https://doi.org/10.3168/jds.2011-4277...
; Liu et al., 2014Liu, J., Ye, G., Zhou, Y., Liu, Y., Zhao, L., Liu, Y., ... Huang, K. (2014). Feeding glycerol-enriched yeast culture improves performance, energy status, and heat shock protein gene expression of lactating Holstein cows under heat stress. Journal of Animal Science, 92(1), 2494-2502. doi: 10.2527/jas.2013-7152
https://doi.org/10.2527/jas.2013-7152...
), sheep (Khalkhane, Abbasi, Zadeh, & Arian, 2013Khalkhane, A. S., Abbasi, K., Zadeh, F. S., & Arian, A. H. (2013). Effect of dietary beta-glucan supplementation on humoral and cellular immunologic factors in lambs. Global Veterinaria, 11(1), 38-43. doi: 10.5829/idosi.gv.2013.11.1.73188
https://doi.org/10.5829/idosi.gv.2013.11...
; Zabek et al., 2013Zabek, K., Milewski, S., Wojcik, R., & Siwicki, A. K. (2013). Effect of β-1,3/1,6-D-glucan in diet on productivity and humoral and cellular defense mechanisms in sheep. Acta Veterinaries BRNO, 82(1), 141-146. doi: 10.2754/avb201382020141
https://doi.org/10.2754/avb201382020141...
), horse (Jacobs, Gordon, Felippe, & Raub, 2017Jacobs, R. D., Gordon, M. E., Felippe, M. J., & Raub, R. H. (2017). Beta 1-3,1-6 glucan supplementation modulates the immune response of horses undergoing a glucocorticoid challenge. Journal of Animal Science, 95(4), 165. doi: 10.2527/asasann.2017.333
https://doi.org/10.2527/asasann.2017.333...
) and cell cultures (Raa, 2015Raa, J. (2015). Immune modulation by non-digestible and non-absorbable beta-13,/1,6-glucan. Microbial Ecology and Health Disease, 26(1), 27824. doi: 10.3402/mehd.v26.27824
https://doi.org/10.3402/mehd.v26.27824...
; Wojcik, 2014Wojcik, R. (2014). The effect of Leiber Beta-S (1,3-1,6-β-D-glucan) on the phagocytic activity and oxidative metabolism of peripheral blood granulocytes and monocytes in calves. Acta Veterinaries Brno, 83(1), 347-354. doi: 10.2754/avb201483040347
https://doi.org/10.2754/avb201483040347...
).

Yeast extract is a concentrate of aqueous extract of auto-lysed yeast and extensively applied as a media component and nutritional resource for a variety of microorganisms in bacterial culture trials. It is rich in peptides and amino acids, B vitamins, nucleotides, and inositol (Silva et al., 2009Silva, V. K., Silva, J. D. T., Torres, K. A. A., Faria Filho, D. E., Hada, F. H., & Moraes, V. M. B. (2009). Humoral immune response of broilers fed diets containing yeast extract and prebiotics in the prestarter phase and raised at different temperatures. Journal of Applied Poultry Research, 18(1), 530-540. doi: 10.3382/japr.2009-00004
https://doi.org/10.3382/japr.2009-00004...
).

In the literature, there is limited information concerning the effects of, and comparison between auto-lysed yeast and yeast extract addition on performance and immune responses of ruminants under heat stress. The main purposes of this study was to assess auto-lysed yeast and yeast extract effects on performance and immune responses of dairy cows under heat stress in the early lactation period.

Material and methods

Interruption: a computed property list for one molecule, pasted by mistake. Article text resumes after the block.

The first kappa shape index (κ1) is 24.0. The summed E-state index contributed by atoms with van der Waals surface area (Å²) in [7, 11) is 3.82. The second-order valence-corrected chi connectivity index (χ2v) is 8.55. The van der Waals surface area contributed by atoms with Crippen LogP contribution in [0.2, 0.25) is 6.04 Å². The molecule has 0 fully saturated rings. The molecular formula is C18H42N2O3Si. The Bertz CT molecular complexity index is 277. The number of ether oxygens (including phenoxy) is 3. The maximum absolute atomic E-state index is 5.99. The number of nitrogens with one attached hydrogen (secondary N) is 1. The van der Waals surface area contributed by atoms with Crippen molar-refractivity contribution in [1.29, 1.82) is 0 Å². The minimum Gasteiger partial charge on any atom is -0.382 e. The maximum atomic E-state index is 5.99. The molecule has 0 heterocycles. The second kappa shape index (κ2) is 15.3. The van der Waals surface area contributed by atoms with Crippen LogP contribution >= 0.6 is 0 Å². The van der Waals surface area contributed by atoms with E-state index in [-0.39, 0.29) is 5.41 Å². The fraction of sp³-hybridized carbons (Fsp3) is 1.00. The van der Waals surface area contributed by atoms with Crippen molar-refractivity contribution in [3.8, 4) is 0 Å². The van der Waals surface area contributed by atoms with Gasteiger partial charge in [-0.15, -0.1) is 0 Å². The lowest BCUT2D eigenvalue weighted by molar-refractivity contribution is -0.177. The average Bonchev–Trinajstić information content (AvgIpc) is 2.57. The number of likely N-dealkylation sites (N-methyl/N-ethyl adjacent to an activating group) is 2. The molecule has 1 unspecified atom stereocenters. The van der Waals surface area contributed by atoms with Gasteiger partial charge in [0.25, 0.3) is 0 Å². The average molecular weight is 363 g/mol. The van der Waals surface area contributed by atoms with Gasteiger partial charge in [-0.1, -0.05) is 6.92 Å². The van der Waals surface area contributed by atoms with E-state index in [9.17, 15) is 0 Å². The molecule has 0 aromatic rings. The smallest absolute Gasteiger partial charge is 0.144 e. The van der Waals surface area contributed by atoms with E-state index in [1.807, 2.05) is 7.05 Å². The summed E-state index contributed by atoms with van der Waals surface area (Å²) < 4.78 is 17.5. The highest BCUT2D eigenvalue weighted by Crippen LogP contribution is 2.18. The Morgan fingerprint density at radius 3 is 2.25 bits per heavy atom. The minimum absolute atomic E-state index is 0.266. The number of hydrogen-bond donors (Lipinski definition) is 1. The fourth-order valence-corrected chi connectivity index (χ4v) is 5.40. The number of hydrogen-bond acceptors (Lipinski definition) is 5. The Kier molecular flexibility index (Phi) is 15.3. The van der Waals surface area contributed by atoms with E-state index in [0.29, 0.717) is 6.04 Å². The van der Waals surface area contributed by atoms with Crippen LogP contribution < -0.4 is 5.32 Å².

Animals and feeding

This study was done in an industrial dairy farm (3000 heads) located in Alborz province (Karaj, Iran) from the late of May and the early of July 2018 (Temp. 35°C). Experiment was repeated again during Aug and Sep (Temp. 42°C), and as the obtained results were close, the results of first experiment was presented in this study. In the peak of parturition, this study was carried out, as selection of cows with close traits and characteristic is possible. Twenty five lactating dairy cows (5 years old, 3 parities, body weight 650 ± 18, and days in milk 12-15) were selected and randomly housed in a free-stall barn and then assigned to 5 groups and 5 replicates. Cows were fed transition ration in the first week and adapted to places and in the last two days milk production was recorded. Cows were moved or replace to have the same characteristics and minimum variance in milk production for each treatment as needed (three cows were replaced). During the second week, experimental rations were fed for adaptation and followed for three weeks (Table 1). On the last day of the fourth week of experiment, cows were immunized against foot-and-mouth disease virus based on farm program and as a challenge. For each cow, daily dry matter intake and milk production were measured in the fifth week of experiment.

Table1. Ingredients
and chemical composition of ration.

Dietary treatments

Auto-lysed yeast and yeast extract were obtained from Behan Kimia Enzyme Co. (Tehran, Iran). In the second week of experiment, cows received basal diet with or without auto-lysed yeast or yeast extract as on top-dressed for four weeks as follows: Control group: received basal diet without auto-lysed yeast or yeast extract supplementation; Auto-lysed yeast 1: received 20 g/d/head auto-lysed yeast; Auto-lysed yeast 1: received 40 g/d/head auto-lysed yeast; Yeast extract 1: received 20 g/d/head yeast extract and Yeast extract 2: received 40 g/d/head yeast extract. Cows were fed twice per day and in each meal zero, 10 or 20 g auto-lysed yeast or yeast extract was top dressed for each cow.

Blood and milk sampling and analysis

The blood samples (10 ml) were taken from tail vein three days after vaccination and divided to three parts. A part (3 mL) was poured in sterile glass tube for IgG measurement, a part (3 mL) was poured in sterile tube containing sodium citrate for blood cells counting and a part (4 ml) was poured in EDTA gel containing tube and kept in liquid nitrogen for analysis of interleukine-2 (IL-2) gene expression. The former samples were centrifuged at 1500 × g for 15 min and the serum samples were stored at -70°C until measurement of the serum IgG level using ELIZA kits (Thermo Life Sciences, Basingstoke, UK).